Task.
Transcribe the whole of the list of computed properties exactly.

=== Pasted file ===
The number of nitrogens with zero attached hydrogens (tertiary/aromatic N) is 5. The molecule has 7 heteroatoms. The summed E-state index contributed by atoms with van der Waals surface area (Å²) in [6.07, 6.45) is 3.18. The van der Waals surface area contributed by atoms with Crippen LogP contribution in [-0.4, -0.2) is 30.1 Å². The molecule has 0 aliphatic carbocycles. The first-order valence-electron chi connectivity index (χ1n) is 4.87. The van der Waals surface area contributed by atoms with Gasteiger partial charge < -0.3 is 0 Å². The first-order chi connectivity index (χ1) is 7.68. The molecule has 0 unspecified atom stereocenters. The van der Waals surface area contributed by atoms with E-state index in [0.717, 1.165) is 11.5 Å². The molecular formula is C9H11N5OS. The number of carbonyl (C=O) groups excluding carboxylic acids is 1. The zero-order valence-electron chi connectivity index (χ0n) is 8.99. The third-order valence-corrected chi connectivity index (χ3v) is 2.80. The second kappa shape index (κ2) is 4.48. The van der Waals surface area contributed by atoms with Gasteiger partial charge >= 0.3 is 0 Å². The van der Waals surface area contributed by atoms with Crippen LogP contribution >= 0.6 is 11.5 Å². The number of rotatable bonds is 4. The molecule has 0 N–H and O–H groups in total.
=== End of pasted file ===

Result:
The number of nitrogens with zero attached hydrogens (tertiary/aromatic N) is 5. The molecule has 7 heteroatoms. The summed E-state index contributed by atoms with van der Waals surface area (Å²) in [6.07, 6.45) is 3.18. The van der Waals surface area contributed by atoms with Crippen LogP contribution in [-0.4, -0.2) is 30.1 Å². The molecule has 0 aliphatic carbocycles. The first-order valence-electron chi connectivity index (χ1n) is 4.87. The van der Waals surface area contributed by atoms with Gasteiger partial charge < -0.3 is 0 Å². The first-order chi connectivity index (χ1) is 7.68. The molecule has 0 unspecified atom stereocenters. The van der Waals surface area contributed by atoms with E-state index in [0.717, 1.165) is 11.5 Å². The molecular formula is C9H11N5OS. The number of carbonyl (C=O) groups excluding carboxylic acids is 1. The zero-order valence-electron chi connectivity index (χ0n) is 8.99. The third-order valence-corrected chi connectivity index (χ3v) is 2.80. The second kappa shape index (κ2) is 4.48. The van der Waals surface area contributed by atoms with Gasteiger partial charge >= 0.3 is 0 Å². The van der Waals surface area contributed by atoms with Crippen LogP contribution >= 0.6 is 11.5 Å². The number of rotatable bonds is 4. The molecule has 0 N–H and O–H groups in total.